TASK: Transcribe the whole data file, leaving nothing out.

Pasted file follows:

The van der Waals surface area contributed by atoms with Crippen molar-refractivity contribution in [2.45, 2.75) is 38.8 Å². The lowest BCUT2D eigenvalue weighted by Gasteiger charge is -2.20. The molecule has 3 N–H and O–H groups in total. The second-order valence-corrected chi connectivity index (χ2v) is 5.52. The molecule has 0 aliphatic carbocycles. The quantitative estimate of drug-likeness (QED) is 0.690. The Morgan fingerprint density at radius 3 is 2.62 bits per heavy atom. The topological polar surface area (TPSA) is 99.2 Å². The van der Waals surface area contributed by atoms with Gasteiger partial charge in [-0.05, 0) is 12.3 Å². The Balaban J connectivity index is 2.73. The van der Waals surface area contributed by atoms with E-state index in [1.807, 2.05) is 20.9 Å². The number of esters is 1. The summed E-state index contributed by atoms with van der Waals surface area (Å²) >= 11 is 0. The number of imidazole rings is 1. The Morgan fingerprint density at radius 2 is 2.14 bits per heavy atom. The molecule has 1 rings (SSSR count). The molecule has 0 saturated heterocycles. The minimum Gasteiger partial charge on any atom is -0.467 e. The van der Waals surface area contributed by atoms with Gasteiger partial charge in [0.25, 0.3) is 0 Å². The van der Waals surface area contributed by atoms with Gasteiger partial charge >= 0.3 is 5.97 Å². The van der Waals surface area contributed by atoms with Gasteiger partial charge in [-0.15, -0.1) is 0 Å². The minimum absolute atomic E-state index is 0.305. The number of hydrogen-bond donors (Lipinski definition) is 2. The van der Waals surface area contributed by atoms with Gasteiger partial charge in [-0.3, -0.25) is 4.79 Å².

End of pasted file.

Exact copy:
The van der Waals surface area contributed by atoms with Crippen molar-refractivity contribution in [2.45, 2.75) is 38.8 Å². The lowest BCUT2D eigenvalue weighted by Gasteiger charge is -2.20. The molecule has 3 N–H and O–H groups in total. The second-order valence-corrected chi connectivity index (χ2v) is 5.52. The molecule has 0 aliphatic carbocycles. The quantitative estimate of drug-likeness (QED) is 0.690. The Morgan fingerprint density at radius 3 is 2.62 bits per heavy atom. The topological polar surface area (TPSA) is 99.2 Å². The van der Waals surface area contributed by atoms with Gasteiger partial charge in [-0.05, 0) is 12.3 Å². The Balaban J connectivity index is 2.73. The van der Waals surface area contributed by atoms with E-state index in [1.807, 2.05) is 20.9 Å². The number of esters is 1. The summed E-state index contributed by atoms with van der Waals surface area (Å²) >= 11 is 0. The number of imidazole rings is 1. The Morgan fingerprint density at radius 2 is 2.14 bits per heavy atom. The molecule has 1 rings (SSSR count). The molecule has 0 saturated heterocycles. The minimum Gasteiger partial charge on any atom is -0.467 e. The van der Waals surface area contributed by atoms with Gasteiger partial charge in [0.25, 0.3) is 0 Å². The van der Waals surface area contributed by atoms with Gasteiger partial charge >= 0.3 is 5.97 Å². The van der Waals surface area contributed by atoms with Gasteiger partial charge in [-0.15, -0.1) is 0 Å². The minimum absolute atomic E-state index is 0.305. The number of hydrogen-bond donors (Lipinski definition) is 2. The van der Waals surface area contributed by atoms with Gasteiger partial charge in [-0.3, -0.25) is 4.79 Å².